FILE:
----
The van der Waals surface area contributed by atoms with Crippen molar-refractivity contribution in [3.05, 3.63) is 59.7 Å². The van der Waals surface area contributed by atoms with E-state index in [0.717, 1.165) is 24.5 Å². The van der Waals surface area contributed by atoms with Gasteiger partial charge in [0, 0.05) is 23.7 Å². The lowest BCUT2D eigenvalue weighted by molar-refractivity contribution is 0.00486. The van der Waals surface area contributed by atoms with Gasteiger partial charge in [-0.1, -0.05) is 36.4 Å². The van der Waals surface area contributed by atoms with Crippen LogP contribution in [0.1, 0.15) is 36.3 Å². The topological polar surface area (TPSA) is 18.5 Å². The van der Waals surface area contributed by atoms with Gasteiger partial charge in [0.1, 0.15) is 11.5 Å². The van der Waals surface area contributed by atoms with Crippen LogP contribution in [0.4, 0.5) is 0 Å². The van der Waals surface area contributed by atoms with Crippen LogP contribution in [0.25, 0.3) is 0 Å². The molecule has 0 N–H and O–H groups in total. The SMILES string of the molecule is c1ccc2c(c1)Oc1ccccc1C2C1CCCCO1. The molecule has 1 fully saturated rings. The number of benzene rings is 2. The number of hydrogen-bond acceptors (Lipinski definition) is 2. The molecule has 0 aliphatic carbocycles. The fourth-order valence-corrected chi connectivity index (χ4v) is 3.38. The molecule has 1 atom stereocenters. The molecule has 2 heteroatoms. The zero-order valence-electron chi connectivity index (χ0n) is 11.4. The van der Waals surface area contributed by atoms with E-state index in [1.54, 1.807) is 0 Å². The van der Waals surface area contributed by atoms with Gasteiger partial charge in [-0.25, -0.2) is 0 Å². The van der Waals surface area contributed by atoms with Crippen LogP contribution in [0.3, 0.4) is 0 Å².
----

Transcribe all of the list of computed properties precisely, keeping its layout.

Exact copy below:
The van der Waals surface area contributed by atoms with Crippen molar-refractivity contribution in [3.05, 3.63) is 59.7 Å². The van der Waals surface area contributed by atoms with E-state index in [0.717, 1.165) is 24.5 Å². The van der Waals surface area contributed by atoms with Gasteiger partial charge in [0, 0.05) is 23.7 Å². The lowest BCUT2D eigenvalue weighted by molar-refractivity contribution is 0.00486. The van der Waals surface area contributed by atoms with Gasteiger partial charge in [-0.1, -0.05) is 36.4 Å². The van der Waals surface area contributed by atoms with Crippen LogP contribution in [0.1, 0.15) is 36.3 Å². The topological polar surface area (TPSA) is 18.5 Å². The van der Waals surface area contributed by atoms with Gasteiger partial charge in [0.1, 0.15) is 11.5 Å². The van der Waals surface area contributed by atoms with Crippen LogP contribution in [0.4, 0.5) is 0 Å². The van der Waals surface area contributed by atoms with Crippen LogP contribution in [0.25, 0.3) is 0 Å². The molecule has 0 N–H and O–H groups in total. The SMILES string of the molecule is c1ccc2c(c1)Oc1ccccc1C2C1CCCCO1. The molecule has 1 fully saturated rings. The number of benzene rings is 2. The number of hydrogen-bond acceptors (Lipinski definition) is 2. The molecule has 0 aliphatic carbocycles. The fourth-order valence-corrected chi connectivity index (χ4v) is 3.38. The molecule has 1 atom stereocenters. The molecule has 2 heteroatoms. The zero-order valence-electron chi connectivity index (χ0n) is 11.4. The van der Waals surface area contributed by atoms with E-state index in [1.54, 1.807) is 0 Å². The van der Waals surface area contributed by atoms with Gasteiger partial charge in [-0.25, -0.2) is 0 Å². The van der Waals surface area contributed by atoms with Crippen LogP contribution in [0.3, 0.4) is 0 Å².